Whilst many agencies have long considered visuals to be most important in shaping how consumers perceive a brand, a new study carried out by PHMG, an audio branding specialist, has shown that music may be the more effective tool when it comes to attracting and keeping customers.
How people respond to music
Over 60 per cent of the 1,000 people surveyed by PHMG said that the music they heard was more memorable than the images they saw. Not only that, but it had an emotional impact, making them feel more or less positive toward the brands themselves, showing how important music for business is and how it can affect people’s purchasing decisions.
How music changes peoples perceptions
It may not take much to change perceptions of a brand. Subtle differences in key and style can have a big effect on how a person feels about a company. The response to short, sharp notes on a string instrument is mainly positive, for example, as long as it’s in the major key. Move from major to minor, and the response is a feeling of sadness, which is not necessarily something a brand would want to be associated with. Music can also help to build up tension and suspense and this is very much the case with the music that is played before the start of a Formula One race or perhaps during a race whilst you are enjoying the luxury in a F1 Paddock Club Belgium such as those you can see at https://edgeglobalevents.com/f1-paddock-club/f1-paddock-club-belgium. The music will often be memorable and will have a tone and beat to it that will combine well with the sport.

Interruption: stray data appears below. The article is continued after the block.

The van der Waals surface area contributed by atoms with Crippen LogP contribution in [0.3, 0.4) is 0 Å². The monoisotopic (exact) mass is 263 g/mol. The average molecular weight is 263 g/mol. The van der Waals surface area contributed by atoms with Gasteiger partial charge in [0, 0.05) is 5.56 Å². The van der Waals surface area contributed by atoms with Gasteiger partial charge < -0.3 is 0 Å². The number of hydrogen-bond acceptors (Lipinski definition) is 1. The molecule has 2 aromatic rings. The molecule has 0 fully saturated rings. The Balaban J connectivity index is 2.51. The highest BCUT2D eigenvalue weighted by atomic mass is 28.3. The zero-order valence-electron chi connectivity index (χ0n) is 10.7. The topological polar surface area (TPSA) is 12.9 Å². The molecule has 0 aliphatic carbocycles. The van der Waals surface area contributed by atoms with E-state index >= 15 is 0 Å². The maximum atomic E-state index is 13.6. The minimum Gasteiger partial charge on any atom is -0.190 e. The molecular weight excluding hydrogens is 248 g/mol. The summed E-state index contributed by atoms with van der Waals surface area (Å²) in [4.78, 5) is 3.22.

The choice of instrument plays a part, too. Acoustic guitars score highly with survey participants as they are seen as natural and honest, while the use of drums can create either a feeling of urgency and intensity or relaxation depending on the beat used. However, the response to brass instruments was generally not as positive, with most people saying they experienced feelings of anger, sadness or reflection after listening to such music.
The power of music in shaping a brand
The director of music and voice for PHMG said their study underscores the emotional power of music and how this can be used to reflect organisational values and a company’s vision.Getting the right combination of audio and visual elements is, therefore, essential for building a strong brand with loyal customers. This might not be too much of a surprise in television, where songs from adverts as well as theme music such as those played for shows such as formula one or match of the day often become hits, but the power of music to help shape a brand applies just as much to radio, video and product sounds.